Saturday 10 December 2011

iTunes US Store music single and album costs versus local online prices.

Written for South African iTunes US Store users and online music buyers.

I recently enjoyed reading Thyon Design's blogpost on Apple's failure to offer games, music, books, movies and television shows to South African consumers. Interestingly enough, Apple calls its local offering an "App Store" to clearly differentiate its local offer from an iTunes Store. Further, a search for 'itunes store' on shows no results. Apple is certainly consistent in its online message that there is no iTunes Store for South Africans (if only local resellers would modify the international marketing material they use to reflect this truth, too!).

Given Apple's opaqueness (at best) around its future plans for launching an iTunes ZA Store, I agree with Thyon Design that the best course of action is to organize an iTunes (US) Store account. Once done, It's simple to buy online from iTunes voucher sellers including;,, Cards, Evo Points and

As I use my iTunes US account to buy music only, it is interesting to compare pricing there for popular music albums and singles versus local online retailers prices for similar pop products:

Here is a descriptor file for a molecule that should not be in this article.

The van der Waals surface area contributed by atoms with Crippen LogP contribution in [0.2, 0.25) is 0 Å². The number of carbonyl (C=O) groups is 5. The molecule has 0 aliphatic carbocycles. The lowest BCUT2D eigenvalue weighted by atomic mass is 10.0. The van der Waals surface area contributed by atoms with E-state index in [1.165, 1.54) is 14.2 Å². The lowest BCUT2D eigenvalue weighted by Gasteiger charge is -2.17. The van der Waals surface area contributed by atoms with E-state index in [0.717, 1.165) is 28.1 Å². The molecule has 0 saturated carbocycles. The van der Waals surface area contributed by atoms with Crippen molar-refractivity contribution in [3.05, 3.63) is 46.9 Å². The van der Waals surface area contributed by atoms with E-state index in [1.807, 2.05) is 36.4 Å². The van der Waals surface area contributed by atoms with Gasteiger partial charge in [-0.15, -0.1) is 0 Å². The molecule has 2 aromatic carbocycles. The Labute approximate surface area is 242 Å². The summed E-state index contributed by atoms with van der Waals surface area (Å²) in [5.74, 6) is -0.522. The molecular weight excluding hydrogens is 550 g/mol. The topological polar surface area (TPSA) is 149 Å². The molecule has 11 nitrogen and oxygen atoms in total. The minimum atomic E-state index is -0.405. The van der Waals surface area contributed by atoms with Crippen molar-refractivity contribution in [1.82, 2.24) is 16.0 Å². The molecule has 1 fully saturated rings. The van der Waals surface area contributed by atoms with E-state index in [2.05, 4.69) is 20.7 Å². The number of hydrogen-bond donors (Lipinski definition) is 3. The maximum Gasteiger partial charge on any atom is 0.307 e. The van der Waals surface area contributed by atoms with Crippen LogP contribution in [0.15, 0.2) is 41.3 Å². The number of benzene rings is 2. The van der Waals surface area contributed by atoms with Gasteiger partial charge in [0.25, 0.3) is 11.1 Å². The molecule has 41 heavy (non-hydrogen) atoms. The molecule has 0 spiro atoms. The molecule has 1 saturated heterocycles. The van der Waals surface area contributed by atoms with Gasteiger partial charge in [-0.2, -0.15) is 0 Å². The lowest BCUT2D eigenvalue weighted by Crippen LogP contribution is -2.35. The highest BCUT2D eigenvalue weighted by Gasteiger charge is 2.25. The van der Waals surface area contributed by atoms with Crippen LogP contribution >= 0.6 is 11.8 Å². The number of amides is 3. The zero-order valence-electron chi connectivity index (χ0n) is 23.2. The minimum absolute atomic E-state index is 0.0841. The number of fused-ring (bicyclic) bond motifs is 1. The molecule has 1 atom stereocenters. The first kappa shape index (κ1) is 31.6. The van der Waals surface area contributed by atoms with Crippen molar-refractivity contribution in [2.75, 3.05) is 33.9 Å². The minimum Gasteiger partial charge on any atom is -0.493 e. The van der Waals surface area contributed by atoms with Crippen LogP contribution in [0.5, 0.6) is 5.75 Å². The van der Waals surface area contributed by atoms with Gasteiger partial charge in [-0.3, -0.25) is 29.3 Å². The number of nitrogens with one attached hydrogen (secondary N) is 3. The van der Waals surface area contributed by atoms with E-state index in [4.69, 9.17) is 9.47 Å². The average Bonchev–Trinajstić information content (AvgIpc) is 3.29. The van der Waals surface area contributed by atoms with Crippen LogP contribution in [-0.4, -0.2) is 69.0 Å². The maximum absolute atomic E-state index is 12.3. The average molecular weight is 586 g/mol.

Cost per voucher.
Let's say one pays a premium of $3 on a $25 a voucher, which one purchases on a South African credit card via PayPal. This translates into paying 10% extra on every online purchase versus a US consumer.

Cost per song.
So, a $0.99 cents song actually costs $1.09. Multiply that by today's exchange rate ($ 1 = R 8.232) and one pays R 8.97 per song. By comparison, Look and Listen charge between R 9.99 and R 10.99 per song on their most downloaded mp3s list, while OMusic charges either R 9.99 or R 11.99.

Cost per album.
For pop music albums (predominately by international artists) you pay either R 69.99 or R 99 on Look and Listen for any of its top ten and R 99.99 to R 129.99 for pop albums featured on OMusic's banner ads. In the iTunes store the cost ranges from $ 9.99 to $ 14.00. At today's exchange rate, that is between R 82,24 and R 115,25 per album (this excludes the voucher surcharge).

What does this mean for the South African consumer?
While it is at least 10% cheaper to buy singles using the iTunes US Store, South Africans will find it cheaper to buy select albums locally. This is interesting as I mistakenly assumed before writing this post that both songs and albums would inevitably be cheaper given the relatively huge US market. Despite the smaller South African market, our exchange rate and much lower level of competition, it seems that local online retailers believe our market is not willing to pay album prices at US prices. I'll definitely keep this in mind for future online album shops :) !

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